TexasMeds

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So i finally found a mentor who will help me in publishing a research paper.

Its a cohort study of people who got an anesthetic procedure in contrast to another procedure, to try to measure the outcome in both groups.

The study is still in the design phase. I'm working on literature search still and lets say that I can come up with the study design and everything today, it would probably take 2 years to collect patient data (outcome in 2 years). Its going to be a prospective cohort study, and the first patient hasnt gotten his anesthetic procedure for this very common procedure yet.

So by the time I'm interviewing for ortho residency, although i would have done all this work, i have no evidence of a published paper to show for it. I love learning research stuff dont get me wrong, I would also like to get interview merit points off it too.

Does unpublished research experience pale in comparison with published research?
 

WedgeDawg

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Showing productivity is better than not showing productivity, but there's no reason you can't present preliminary data at a conference or something, and saying that you've been involved in an ongoing project from the very beginning is still nothing to sneeze at.
 

Foot Fetish

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Unless you have multiple publications in journals like Cell and Science, you can basically expect to go unmatched. Sorry to burst your bubble, kid.
 
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From the sound of it odds are you won't be around to see the study through to the end. Also the fact that a med student is "designing" the study does not bode well for its success (sorry). Your mentor sounds like they're doing research as a hobby. You're going to sink a lot of time and effort into this without much to show for it. Your best bet is to analyze data that already exists. Leave the data collection to residents with protected research time, fellows and faculty members.


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itsogre

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So i finally found a mentor who will help me in publishing a research paper.

Its a cohort study of people who got an anesthetic procedure in contrast to another procedure, to try to measure the outcome in both groups.

The study is still in the design phase. I'm working on literature search still and lets say that I can come up with the study design and everything today, it would probably take 2 years to collect patient data (outcome in 2 years). Its going to be a prospective cohort study, and the first patient hasnt gotten his anesthetic procedure for this very common procedure yet.

So by the time I'm interviewing for ortho residency, although i would have done all this work, i have no evidence of a published paper to show for it. I love learning research stuff dont get me wrong, I would also like to get interview merit points off it too.

Does unpublished research experience pale in comparison with published research?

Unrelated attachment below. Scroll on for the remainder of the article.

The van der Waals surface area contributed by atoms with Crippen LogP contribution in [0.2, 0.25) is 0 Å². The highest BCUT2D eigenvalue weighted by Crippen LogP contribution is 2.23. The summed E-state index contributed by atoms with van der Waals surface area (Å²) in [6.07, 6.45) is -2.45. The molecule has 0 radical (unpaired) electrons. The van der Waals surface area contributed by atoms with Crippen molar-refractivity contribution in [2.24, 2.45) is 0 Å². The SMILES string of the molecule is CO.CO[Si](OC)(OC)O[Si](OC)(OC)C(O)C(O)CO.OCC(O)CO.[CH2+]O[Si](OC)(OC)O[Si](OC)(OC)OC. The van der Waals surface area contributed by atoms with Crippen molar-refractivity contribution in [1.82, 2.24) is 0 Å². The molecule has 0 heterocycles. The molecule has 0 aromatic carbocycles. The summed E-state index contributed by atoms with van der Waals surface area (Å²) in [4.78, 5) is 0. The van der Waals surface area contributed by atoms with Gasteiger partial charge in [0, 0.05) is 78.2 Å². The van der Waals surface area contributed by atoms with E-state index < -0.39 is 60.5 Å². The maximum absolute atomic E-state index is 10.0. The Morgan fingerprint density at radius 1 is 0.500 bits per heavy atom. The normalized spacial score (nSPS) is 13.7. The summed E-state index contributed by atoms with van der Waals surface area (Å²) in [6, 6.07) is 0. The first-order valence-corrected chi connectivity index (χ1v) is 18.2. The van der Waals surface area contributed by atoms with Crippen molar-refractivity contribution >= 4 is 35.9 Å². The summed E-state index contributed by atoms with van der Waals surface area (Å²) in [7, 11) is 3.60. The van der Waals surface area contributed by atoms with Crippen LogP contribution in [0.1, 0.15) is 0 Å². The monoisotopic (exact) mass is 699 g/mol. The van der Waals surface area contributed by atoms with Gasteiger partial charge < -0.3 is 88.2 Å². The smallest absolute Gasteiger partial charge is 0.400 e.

Yes unfortunately - if it is unpublished/unpresented, it doesn't mean anything, especially if the person looking at your application is a more jaded guy. Peer-reviewed publication should always be goal before being involved and committing time to research, be it clinical or basic science or translational. Keep looking for other mentors. I contacted 20+ faculty and looked at 2-3 possible projects before being involved in one that would give me a good balance between autonomy and mentorship from the PI, and that would be short-term (2-3 months), and that could result in a publication.
 
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Foot Fetish

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I contacted 20+ faculty and looked at 2-3 possible projects before being involved in one that would give me a good balance between autonomy and mentorship from the PI, and that would be short-term (2-3 months), and that could result in a publication.
Any tips about how to go about doing this? Did you just look up faculty and e-mail them out of the blue? Did you tell them "I'll think about it" while you waited for the others to reply? I just can't imagine a tactful way of reaching out to that many people without it blatantly coming off as opportunistic "shopping." Don't get me wrong; I applaud what you did, and I want to emulate it...I just don't know how one would go about doing it. Any words of wisdom?
 

failedatlife

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Does unpublished research experience pale in comparison with published research?
Yes, but consider at what cost. Your time is better spent spending every single minute of your day knowing everything there is about medicine right now. Programs don't screen applicants but number of publications, they screen by Step scores.
 
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itsogre

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Any tips about how to go about doing this? Did you just look up faculty and e-mail them out of the blue? Did you tell them "I'll think about it" while you waited for the others to reply? I just can't imagine a tactful way of reaching out to that many people without it blatantly coming off as opportunistic "shopping." Don't get me wrong; I applaud what you did, and I want to emulate it...I just don't know how one would go about doing it. Any words of wisdom?
Yes, I looked at e-mail lists for various departments and also asked faculty I knew personally about good mentors in my field of interest. Residents, especially chief residents, are a really good source to ask! Faculty, especially clinical MD, are really busy and do not care at all if you're shopping around for research projects - they were medical students once too. If I would ask a faculty about their project and I'd hear something I don't like (will take years to complete, too time-intensive, have 3+ other medical students working for me that I would have to compete against, or if their research just didn't make sense and had too many confounders), I'd just send a polite e-mail after stating it is not aligned with my specialty/career interests. I had some awkward conversations sure but faculty don't care at all - just be clear to potential mentors about what you're looking for. It's OK to say - 'I need certainty of publication/presentation, can you give that to me if I work hard? Do you think there are any confounders/criticisms anyone could aim at this research? Where are you planning to present or publish this? - they better have a journal/meeting in mind. Has anyone published on topic this before?'
 
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Mr Roboto